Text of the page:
* We accept, make excuses for, or avoid acknowledging unacceptable behavior because we think it’s what we deserve or can change it.
* We continue to date someone we don’t particularly like – or even respect
* The person you’re dating is still pining for a past relationship
* We may believe (or others may tell us) that we want too much in a mate or are “too picky.”
There’s another subset of red flags that could be viewed as negative, but in some situations, they could also be the beginning of a healthy dialogue about what each partner wants and need in a relationship, as well as the personal changes one is willing to make. When the following are problematic is when the person you are dating is hostile about or unwilling to discuss your concerns.
Recognize any of these in your partner?
* Seems pessimistic and negative about things that matter to you
* Talks a lot, but doesn’t listen particularly well
* Is very quiet or withdrawn
* Is judgmental toward themselves or others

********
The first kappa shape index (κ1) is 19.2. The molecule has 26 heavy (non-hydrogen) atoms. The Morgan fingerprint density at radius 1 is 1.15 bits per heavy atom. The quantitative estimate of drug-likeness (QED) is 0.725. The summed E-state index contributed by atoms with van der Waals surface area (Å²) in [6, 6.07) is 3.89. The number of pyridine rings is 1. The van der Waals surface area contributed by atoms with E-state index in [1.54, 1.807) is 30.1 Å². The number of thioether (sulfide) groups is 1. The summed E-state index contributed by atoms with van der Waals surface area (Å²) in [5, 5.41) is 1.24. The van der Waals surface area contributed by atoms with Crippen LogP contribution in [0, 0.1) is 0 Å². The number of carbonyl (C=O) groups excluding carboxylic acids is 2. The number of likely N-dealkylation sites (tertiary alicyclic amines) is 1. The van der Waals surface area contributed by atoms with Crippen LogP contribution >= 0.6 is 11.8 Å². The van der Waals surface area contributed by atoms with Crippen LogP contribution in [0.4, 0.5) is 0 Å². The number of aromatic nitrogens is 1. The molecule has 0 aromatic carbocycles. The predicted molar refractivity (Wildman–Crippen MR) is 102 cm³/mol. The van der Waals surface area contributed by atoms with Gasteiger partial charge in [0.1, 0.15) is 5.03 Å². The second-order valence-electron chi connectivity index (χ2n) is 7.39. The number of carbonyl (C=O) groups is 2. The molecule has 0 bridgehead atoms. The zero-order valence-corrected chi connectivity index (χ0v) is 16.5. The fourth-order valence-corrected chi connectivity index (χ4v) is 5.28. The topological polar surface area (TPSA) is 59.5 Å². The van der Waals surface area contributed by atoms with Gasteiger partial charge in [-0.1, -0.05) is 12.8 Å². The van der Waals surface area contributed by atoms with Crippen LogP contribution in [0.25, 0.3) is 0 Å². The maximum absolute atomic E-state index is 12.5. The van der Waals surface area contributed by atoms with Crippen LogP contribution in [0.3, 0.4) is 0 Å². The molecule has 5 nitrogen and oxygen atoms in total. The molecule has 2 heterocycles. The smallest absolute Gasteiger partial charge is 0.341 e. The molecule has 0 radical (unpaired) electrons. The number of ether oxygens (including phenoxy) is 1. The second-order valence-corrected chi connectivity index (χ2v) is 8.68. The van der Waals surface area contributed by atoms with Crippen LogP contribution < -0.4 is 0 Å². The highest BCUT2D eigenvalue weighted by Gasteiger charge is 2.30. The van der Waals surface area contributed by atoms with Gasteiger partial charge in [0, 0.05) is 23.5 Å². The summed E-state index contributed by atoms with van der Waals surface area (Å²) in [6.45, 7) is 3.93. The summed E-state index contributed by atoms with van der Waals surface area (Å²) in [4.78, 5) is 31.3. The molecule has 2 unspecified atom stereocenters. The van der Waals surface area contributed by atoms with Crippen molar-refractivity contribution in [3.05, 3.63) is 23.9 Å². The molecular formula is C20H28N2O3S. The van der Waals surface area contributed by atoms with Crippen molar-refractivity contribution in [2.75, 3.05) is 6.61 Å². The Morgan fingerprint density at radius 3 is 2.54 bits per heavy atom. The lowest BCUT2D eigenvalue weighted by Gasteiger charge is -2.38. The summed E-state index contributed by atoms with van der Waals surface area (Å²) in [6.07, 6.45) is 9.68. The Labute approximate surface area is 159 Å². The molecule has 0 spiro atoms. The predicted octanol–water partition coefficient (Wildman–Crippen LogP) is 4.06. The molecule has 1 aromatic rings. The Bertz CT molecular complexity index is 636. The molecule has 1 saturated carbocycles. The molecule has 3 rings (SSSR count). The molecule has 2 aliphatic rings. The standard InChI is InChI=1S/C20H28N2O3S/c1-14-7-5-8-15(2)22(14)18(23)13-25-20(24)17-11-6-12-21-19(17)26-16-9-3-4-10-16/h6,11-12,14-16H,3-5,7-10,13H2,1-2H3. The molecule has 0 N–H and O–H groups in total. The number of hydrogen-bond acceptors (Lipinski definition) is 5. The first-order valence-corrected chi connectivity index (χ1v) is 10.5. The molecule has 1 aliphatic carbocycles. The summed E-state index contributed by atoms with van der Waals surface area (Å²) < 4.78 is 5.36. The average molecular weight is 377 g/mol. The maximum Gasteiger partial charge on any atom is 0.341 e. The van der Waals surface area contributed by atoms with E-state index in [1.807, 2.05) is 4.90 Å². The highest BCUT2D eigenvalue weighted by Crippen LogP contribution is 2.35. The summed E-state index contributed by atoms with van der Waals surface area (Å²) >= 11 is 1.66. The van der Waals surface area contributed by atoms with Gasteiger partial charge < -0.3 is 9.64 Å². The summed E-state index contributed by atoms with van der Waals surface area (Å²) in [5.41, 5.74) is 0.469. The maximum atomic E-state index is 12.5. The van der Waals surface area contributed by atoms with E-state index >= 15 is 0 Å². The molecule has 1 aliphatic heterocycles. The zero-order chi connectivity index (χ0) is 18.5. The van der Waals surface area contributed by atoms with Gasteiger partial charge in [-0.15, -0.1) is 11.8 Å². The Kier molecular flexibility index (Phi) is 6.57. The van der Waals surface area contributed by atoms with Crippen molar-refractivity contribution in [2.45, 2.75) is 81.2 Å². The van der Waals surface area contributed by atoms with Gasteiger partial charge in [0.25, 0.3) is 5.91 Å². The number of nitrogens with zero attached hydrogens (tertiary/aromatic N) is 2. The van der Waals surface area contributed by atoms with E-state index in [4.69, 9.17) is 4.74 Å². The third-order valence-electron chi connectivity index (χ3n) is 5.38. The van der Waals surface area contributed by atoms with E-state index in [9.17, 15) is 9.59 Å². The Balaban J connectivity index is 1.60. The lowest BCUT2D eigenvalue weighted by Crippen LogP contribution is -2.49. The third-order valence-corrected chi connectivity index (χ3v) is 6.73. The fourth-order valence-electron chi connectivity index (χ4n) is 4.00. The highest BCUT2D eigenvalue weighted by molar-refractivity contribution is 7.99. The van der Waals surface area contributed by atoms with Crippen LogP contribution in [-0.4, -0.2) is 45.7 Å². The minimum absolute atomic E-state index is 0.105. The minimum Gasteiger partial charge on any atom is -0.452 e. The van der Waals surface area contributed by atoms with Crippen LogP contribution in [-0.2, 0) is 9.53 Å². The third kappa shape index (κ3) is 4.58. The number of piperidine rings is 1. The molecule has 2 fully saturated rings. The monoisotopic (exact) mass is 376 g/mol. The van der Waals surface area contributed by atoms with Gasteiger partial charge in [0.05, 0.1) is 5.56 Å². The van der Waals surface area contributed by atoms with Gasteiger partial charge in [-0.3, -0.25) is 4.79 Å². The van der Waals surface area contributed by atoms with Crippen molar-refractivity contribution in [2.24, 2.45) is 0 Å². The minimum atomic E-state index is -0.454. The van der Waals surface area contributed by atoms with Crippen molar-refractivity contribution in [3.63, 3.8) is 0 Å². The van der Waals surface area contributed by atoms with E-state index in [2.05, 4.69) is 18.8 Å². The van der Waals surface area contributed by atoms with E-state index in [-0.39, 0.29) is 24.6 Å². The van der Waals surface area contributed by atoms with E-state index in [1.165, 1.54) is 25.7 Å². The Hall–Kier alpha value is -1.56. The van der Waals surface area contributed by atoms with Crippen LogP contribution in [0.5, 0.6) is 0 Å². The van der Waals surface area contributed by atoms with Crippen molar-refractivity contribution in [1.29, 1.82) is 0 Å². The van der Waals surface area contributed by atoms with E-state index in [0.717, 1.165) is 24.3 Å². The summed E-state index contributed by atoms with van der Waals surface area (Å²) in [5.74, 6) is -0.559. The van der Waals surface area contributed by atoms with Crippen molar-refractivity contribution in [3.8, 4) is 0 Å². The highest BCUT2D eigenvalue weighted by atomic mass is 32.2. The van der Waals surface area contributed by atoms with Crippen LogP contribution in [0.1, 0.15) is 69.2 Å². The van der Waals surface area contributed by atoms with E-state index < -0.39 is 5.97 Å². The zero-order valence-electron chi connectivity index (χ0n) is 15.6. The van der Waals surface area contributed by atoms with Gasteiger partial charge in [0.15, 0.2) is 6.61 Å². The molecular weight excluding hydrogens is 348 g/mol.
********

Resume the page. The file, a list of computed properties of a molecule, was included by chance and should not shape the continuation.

No one’s perfect. In fact, we may even see ourselves in some of these “red flags.” If so, that’s our opportunity. The sooner we can identify and get honest about our behavior, the sooner we have the opportunity to work on changing it.
I’d be remiss if I didn’t point out red flags that are clear warning signs that should not be ignored. Remember…people are typically on their best behavior early in relationships. Behaviors like these tend to worsen, not improve, over time – and they can be dangerous:
* Your date shows signs of wanting to control aspects of your life
* He or she reacts to frustration with rage or blame
* There is active substance addiction or addictive behavior
* Your seeing someone who is married or otherwise unable to commit
If you would like to take the complete “Conscious Dating – Red Flags Checklist,” email me and I’ll send it to you.* It only takes about 10-15 minutes to complete – and you can measure your results. It can help you decide whether to proceed – or not – with the person you’re dating.